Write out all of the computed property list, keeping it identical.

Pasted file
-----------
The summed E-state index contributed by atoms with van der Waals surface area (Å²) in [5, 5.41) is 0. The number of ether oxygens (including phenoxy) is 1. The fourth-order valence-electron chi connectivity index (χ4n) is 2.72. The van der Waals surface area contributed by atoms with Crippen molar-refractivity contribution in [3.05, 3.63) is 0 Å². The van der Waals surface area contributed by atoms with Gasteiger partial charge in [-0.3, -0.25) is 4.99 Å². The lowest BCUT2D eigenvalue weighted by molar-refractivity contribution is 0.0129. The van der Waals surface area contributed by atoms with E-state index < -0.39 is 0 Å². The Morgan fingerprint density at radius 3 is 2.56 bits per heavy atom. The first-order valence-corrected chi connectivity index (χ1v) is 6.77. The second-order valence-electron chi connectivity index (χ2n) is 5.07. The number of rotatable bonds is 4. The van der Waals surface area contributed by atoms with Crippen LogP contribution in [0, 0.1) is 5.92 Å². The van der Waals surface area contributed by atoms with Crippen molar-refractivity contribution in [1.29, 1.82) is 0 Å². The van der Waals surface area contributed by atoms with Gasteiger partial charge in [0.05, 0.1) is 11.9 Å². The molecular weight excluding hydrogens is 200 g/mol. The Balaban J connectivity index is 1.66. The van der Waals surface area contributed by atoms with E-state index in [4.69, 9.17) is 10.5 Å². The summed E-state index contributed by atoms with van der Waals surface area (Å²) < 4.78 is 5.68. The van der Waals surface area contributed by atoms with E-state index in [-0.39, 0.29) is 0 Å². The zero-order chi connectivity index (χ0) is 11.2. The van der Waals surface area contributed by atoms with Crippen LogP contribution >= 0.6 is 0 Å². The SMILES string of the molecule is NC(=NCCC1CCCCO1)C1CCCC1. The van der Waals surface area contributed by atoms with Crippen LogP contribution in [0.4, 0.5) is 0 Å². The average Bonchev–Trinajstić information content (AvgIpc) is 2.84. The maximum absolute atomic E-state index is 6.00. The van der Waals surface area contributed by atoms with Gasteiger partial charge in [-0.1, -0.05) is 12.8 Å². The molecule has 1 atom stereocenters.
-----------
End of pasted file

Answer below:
The summed E-state index contributed by atoms with van der Waals surface area (Å²) in [5, 5.41) is 0. The number of ether oxygens (including phenoxy) is 1. The fourth-order valence-electron chi connectivity index (χ4n) is 2.72. The van der Waals surface area contributed by atoms with Crippen molar-refractivity contribution in [3.05, 3.63) is 0 Å². The van der Waals surface area contributed by atoms with Gasteiger partial charge in [-0.3, -0.25) is 4.99 Å². The lowest BCUT2D eigenvalue weighted by molar-refractivity contribution is 0.0129. The van der Waals surface area contributed by atoms with E-state index < -0.39 is 0 Å². The Morgan fingerprint density at radius 3 is 2.56 bits per heavy atom. The first-order valence-corrected chi connectivity index (χ1v) is 6.77. The second-order valence-electron chi connectivity index (χ2n) is 5.07. The number of rotatable bonds is 4. The van der Waals surface area contributed by atoms with Crippen LogP contribution in [0, 0.1) is 5.92 Å². The van der Waals surface area contributed by atoms with Crippen molar-refractivity contribution in [1.29, 1.82) is 0 Å². The van der Waals surface area contributed by atoms with Gasteiger partial charge in [0.05, 0.1) is 11.9 Å². The molecular weight excluding hydrogens is 200 g/mol. The Balaban J connectivity index is 1.66. The van der Waals surface area contributed by atoms with E-state index in [4.69, 9.17) is 10.5 Å². The summed E-state index contributed by atoms with van der Waals surface area (Å²) < 4.78 is 5.68. The van der Waals surface area contributed by atoms with E-state index in [-0.39, 0.29) is 0 Å². The zero-order chi connectivity index (χ0) is 11.2. The van der Waals surface area contributed by atoms with Crippen LogP contribution >= 0.6 is 0 Å². The SMILES string of the molecule is NC(=NCCC1CCCCO1)C1CCCC1. The van der Waals surface area contributed by atoms with Crippen LogP contribution in [0.4, 0.5) is 0 Å². The average Bonchev–Trinajstić information content (AvgIpc) is 2.84. The maximum absolute atomic E-state index is 6.00. The van der Waals surface area contributed by atoms with Gasteiger partial charge in [-0.1, -0.05) is 12.8 Å². The molecule has 1 atom stereocenters.